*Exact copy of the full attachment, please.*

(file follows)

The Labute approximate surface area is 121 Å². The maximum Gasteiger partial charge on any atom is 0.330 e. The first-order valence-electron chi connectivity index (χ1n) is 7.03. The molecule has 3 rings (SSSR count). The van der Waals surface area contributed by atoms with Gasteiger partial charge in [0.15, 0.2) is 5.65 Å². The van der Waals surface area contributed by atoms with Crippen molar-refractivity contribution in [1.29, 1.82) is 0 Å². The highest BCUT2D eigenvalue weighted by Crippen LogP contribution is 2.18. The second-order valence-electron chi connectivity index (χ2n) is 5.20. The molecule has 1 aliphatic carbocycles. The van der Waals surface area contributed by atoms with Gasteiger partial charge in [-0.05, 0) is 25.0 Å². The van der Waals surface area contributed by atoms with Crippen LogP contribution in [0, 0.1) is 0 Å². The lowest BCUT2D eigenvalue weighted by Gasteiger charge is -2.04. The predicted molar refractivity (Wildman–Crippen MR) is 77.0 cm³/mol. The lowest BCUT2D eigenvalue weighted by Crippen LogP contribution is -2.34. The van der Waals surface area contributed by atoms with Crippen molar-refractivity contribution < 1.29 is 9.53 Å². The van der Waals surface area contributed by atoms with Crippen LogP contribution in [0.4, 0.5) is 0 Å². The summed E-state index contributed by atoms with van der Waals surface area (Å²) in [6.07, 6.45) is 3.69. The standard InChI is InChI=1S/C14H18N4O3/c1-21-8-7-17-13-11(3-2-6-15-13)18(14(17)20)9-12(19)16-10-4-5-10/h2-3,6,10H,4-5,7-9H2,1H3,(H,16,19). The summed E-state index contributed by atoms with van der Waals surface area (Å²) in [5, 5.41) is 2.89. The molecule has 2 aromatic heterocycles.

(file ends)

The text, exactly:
The Labute approximate surface area is 121 Å². The maximum Gasteiger partial charge on any atom is 0.330 e. The first-order valence-electron chi connectivity index (χ1n) is 7.03. The molecule has 3 rings (SSSR count). The van der Waals surface area contributed by atoms with Gasteiger partial charge in [0.15, 0.2) is 5.65 Å². The van der Waals surface area contributed by atoms with Crippen molar-refractivity contribution in [1.29, 1.82) is 0 Å². The highest BCUT2D eigenvalue weighted by Crippen LogP contribution is 2.18. The second-order valence-electron chi connectivity index (χ2n) is 5.20. The molecule has 1 aliphatic carbocycles. The van der Waals surface area contributed by atoms with Gasteiger partial charge in [-0.05, 0) is 25.0 Å². The van der Waals surface area contributed by atoms with Crippen LogP contribution in [0, 0.1) is 0 Å². The lowest BCUT2D eigenvalue weighted by Gasteiger charge is -2.04. The predicted molar refractivity (Wildman–Crippen MR) is 77.0 cm³/mol. The lowest BCUT2D eigenvalue weighted by Crippen LogP contribution is -2.34. The van der Waals surface area contributed by atoms with Crippen molar-refractivity contribution < 1.29 is 9.53 Å². The van der Waals surface area contributed by atoms with Crippen LogP contribution in [0.4, 0.5) is 0 Å². The summed E-state index contributed by atoms with van der Waals surface area (Å²) in [6.07, 6.45) is 3.69. The standard InChI is InChI=1S/C14H18N4O3/c1-21-8-7-17-13-11(3-2-6-15-13)18(14(17)20)9-12(19)16-10-4-5-10/h2-3,6,10H,4-5,7-9H2,1H3,(H,16,19). The summed E-state index contributed by atoms with van der Waals surface area (Å²) in [5, 5.41) is 2.89. The molecule has 2 aromatic heterocycles.